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Five Pages Only Writers Read

November 16, 2017

Page 1. I stand in Waterstones and read the opening sentence and paragraph in their top ten best selling novels. How good are these best selling authors at grabbing me from the start? What can I learn from them? Sometimes not a lot. Other times I wistfully think ‘I wish I could come up with something as snappy as that.’ Someday I will compose a compendium of top performing first sentences as a result of my investigations.

2. I read the inside page that lists all the guff about copyright, printer, ISBN number.  I want to see who printed and bound the book in case they are based near me. Who designed the cover so that I can check them out on the internet? They might be cheap enough to commission them. Recently I have started checking out what font and layout design they used. What does a layout designer actually do to make a living? Doesn’t Word do that for me? Self publishing authors have to think about that sort of stuff.

3. In non-fiction books I like the introduction that sets the scene and gives me the context so that I know why I will grow bored if I read it. Having been taught to abhor introductions, forwards and other layers of back stories before starting the novel proper I am willing to learn any lessons non-fiction writers can teach me.

4. How did they find those famous authors to heap praise on the fortunate writer of the book in my hands? Do those writers of praise belong to the same publishing stable as the author? Is there a reciprocal obligation to pen encomiums when it is another authors turn for a boost? What quid pro quo is required to corral a clutch of comments from the Guardian or the Times Literary Supplement? Who should I know on the Scotsman and how widely read is the Glasgow Herald?

5. I studiously read every word on the acknowledgments page(s) and marvel that the author had such a numerous, talented and devoted loyal team of supporters slaving away, covering every aspect of producing the book once the simple task of writing it was over. How do the writers remember all those names? What must their Christmas present list be like? How can I match that team with my sole computer, a vaguely interested friend, a solitary beta reader, next door’s cat and a view of the Malvern Hills in the distance that is more of a distraction than an inspiration.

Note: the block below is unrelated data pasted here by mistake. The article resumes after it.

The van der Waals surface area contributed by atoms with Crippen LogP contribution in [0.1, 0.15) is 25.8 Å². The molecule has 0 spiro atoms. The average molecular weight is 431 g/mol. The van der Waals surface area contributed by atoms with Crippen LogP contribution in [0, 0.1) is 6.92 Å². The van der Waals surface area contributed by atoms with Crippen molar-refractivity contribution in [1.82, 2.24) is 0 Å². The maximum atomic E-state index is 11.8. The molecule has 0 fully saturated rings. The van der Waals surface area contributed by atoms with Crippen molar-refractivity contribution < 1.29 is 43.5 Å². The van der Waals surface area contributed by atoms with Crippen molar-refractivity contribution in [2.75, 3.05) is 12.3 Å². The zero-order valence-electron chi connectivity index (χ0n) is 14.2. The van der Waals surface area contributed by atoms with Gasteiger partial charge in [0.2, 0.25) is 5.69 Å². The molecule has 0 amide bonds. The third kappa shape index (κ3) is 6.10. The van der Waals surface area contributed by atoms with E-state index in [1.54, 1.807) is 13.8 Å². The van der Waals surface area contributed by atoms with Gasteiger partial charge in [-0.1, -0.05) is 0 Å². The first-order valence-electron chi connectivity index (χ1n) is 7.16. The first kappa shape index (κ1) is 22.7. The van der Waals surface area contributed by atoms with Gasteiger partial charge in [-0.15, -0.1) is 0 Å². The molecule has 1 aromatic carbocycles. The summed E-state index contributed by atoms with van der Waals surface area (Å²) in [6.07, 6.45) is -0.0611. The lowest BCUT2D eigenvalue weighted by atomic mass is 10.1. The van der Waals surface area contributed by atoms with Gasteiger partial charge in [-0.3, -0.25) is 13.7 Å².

6. I said five pages authors read, but who is counting? Have you ever wondered at the range of dedications we set on the opening pages of books? The range goes from, my kids who leave me alone, the cat who helps me relax, the growers of coffee beans, right through God and Jesus my saviour. Why do we implicate others in our efforts? The mention of their association might testify to their poor choice of contacts, forever recorded in the bowels of the British Library.

I stop reading when a gentle voice at my shoulder asks, ‘does sir require any help with what he is looking for? Only we are hoping to close the shop in a few minutes.’

Do I require any help, indeed? If only Gentle Voice knew.


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